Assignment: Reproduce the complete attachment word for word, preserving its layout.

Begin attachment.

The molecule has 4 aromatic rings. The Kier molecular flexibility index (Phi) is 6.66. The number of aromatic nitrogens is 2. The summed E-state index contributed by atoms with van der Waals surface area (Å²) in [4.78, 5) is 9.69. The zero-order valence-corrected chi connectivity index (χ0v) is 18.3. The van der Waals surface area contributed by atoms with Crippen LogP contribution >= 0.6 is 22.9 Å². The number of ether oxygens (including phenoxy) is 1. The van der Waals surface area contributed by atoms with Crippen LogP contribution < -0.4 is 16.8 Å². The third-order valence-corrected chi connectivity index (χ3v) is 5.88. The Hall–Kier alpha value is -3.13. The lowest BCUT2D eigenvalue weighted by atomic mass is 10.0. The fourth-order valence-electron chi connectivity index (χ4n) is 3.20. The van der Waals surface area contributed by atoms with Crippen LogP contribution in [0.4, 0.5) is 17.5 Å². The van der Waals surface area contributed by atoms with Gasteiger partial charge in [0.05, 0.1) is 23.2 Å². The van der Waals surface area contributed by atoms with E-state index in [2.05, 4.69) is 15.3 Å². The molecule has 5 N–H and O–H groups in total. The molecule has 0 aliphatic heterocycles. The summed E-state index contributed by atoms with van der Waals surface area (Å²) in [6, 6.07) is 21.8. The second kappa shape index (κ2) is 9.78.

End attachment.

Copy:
The molecule has 4 aromatic rings. The Kier molecular flexibility index (Phi) is 6.66. The number of aromatic nitrogens is 2. The summed E-state index contributed by atoms with van der Waals surface area (Å²) in [4.78, 5) is 9.69. The zero-order valence-corrected chi connectivity index (χ0v) is 18.3. The van der Waals surface area contributed by atoms with Crippen LogP contribution >= 0.6 is 22.9 Å². The number of ether oxygens (including phenoxy) is 1. The van der Waals surface area contributed by atoms with Crippen LogP contribution < -0.4 is 16.8 Å². The third-order valence-corrected chi connectivity index (χ3v) is 5.88. The Hall–Kier alpha value is -3.13. The lowest BCUT2D eigenvalue weighted by atomic mass is 10.0. The fourth-order valence-electron chi connectivity index (χ4n) is 3.20. The van der Waals surface area contributed by atoms with Crippen LogP contribution in [0.4, 0.5) is 17.5 Å². The van der Waals surface area contributed by atoms with Gasteiger partial charge in [0.05, 0.1) is 23.2 Å². The van der Waals surface area contributed by atoms with E-state index in [2.05, 4.69) is 15.3 Å². The molecule has 5 N–H and O–H groups in total. The molecule has 0 aliphatic heterocycles. The summed E-state index contributed by atoms with van der Waals surface area (Å²) in [6, 6.07) is 21.8. The second kappa shape index (κ2) is 9.78.